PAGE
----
For the casual observer, or even the frequent taster, the terminology can seem difficult to distinguish. What is the difference between a brewpub and a brewery, or even a brewpub restaurant?
The distinctions do matter, but not as much as how they have been proving to be significant attractions. Southington and Wallingford have had success in drawing them, and now Meriden has taken steps to do the same.
First, the distinctions, which can sound like a mouthful:
A brewpub is a place where beer is made, stored, bottled, sold at wholesale or at retail in sealed bottles or other sealed containers for consumption off premises or sold to be consumed on the premises in a room that is ancillary to the production of beer with or without the sale of food.
A brewery is a place where beer is made, stored, bottled and sold wholesale or retail in sealed containers for consumption off premises or offered for on-premises tastings.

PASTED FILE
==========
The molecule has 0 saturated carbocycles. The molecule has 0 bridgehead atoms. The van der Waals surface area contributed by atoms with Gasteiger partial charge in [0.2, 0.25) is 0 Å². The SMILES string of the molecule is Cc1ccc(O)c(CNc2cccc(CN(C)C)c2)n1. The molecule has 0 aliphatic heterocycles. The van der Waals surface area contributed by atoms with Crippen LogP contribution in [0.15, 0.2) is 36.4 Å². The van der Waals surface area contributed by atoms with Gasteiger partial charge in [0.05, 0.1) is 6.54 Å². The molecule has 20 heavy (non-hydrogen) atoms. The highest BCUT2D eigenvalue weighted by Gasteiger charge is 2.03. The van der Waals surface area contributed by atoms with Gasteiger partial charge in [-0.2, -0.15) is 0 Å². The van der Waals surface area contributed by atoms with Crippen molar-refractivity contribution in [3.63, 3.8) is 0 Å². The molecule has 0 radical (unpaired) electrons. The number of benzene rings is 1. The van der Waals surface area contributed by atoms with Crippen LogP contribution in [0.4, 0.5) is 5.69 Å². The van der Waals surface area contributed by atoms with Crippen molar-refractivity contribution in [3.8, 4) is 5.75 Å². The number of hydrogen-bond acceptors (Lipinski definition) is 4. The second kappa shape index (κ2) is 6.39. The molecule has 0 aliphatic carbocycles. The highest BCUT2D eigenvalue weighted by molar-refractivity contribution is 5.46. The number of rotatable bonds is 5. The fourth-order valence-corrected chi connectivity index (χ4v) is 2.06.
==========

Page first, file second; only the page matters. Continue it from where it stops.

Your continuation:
A brewpub restaurant is a restaurant where beer is made, stored, bottled and sold to be consumed on the premises.
Because they’re popular, any of the three would serve as a significant contribution to the vitality that city officials, residents and business interests have long sought in the downtown area of Meriden. So it was significant when the City Council recently included brew-oriented establishments in a number of items that were approved before the new council takes over.
A text amendment was unanimously passed that all three brew-oriented enterprises would be allowed in the city’s transit-oriented district, otherwise known as the TOD zone. Breweries and brewpubs will now be allowed in industrial and commercial zones, and brewpub restaurants will be allowed in commercial zones.
This opens the door. We can now look forward to an entrepreneurial spirit walking through that opening. It could add up to a significant bolstering for Meriden’s downtown.